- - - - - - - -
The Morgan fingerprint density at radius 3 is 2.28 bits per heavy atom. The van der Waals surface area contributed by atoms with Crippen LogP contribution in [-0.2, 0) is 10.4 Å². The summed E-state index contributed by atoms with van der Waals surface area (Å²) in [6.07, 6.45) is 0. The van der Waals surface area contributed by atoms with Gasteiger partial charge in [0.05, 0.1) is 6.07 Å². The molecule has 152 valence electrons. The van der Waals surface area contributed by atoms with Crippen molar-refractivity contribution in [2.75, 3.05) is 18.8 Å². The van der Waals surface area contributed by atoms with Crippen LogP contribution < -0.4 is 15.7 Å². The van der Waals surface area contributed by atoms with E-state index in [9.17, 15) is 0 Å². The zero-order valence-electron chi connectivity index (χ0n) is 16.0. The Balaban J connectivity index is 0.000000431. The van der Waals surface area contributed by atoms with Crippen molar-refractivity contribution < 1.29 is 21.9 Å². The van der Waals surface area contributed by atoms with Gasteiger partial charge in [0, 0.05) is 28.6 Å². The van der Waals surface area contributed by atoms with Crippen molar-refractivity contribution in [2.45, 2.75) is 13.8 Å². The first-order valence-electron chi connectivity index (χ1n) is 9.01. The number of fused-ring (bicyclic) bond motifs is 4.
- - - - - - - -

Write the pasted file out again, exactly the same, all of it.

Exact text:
The Morgan fingerprint density at radius 3 is 2.28 bits per heavy atom. The van der Waals surface area contributed by atoms with Crippen LogP contribution in [-0.2, 0) is 10.4 Å². The summed E-state index contributed by atoms with van der Waals surface area (Å²) in [6.07, 6.45) is 0. The van der Waals surface area contributed by atoms with Gasteiger partial charge in [0.05, 0.1) is 6.07 Å². The molecule has 152 valence electrons. The van der Waals surface area contributed by atoms with Crippen molar-refractivity contribution in [2.75, 3.05) is 18.8 Å². The van der Waals surface area contributed by atoms with Crippen LogP contribution < -0.4 is 15.7 Å². The van der Waals surface area contributed by atoms with E-state index in [9.17, 15) is 0 Å². The zero-order valence-electron chi connectivity index (χ0n) is 16.0. The Balaban J connectivity index is 0.000000431. The van der Waals surface area contributed by atoms with Crippen molar-refractivity contribution < 1.29 is 21.9 Å². The van der Waals surface area contributed by atoms with Gasteiger partial charge in [0, 0.05) is 28.6 Å². The van der Waals surface area contributed by atoms with Crippen molar-refractivity contribution in [2.45, 2.75) is 13.8 Å². The first-order valence-electron chi connectivity index (χ1n) is 9.01. The number of fused-ring (bicyclic) bond motifs is 4.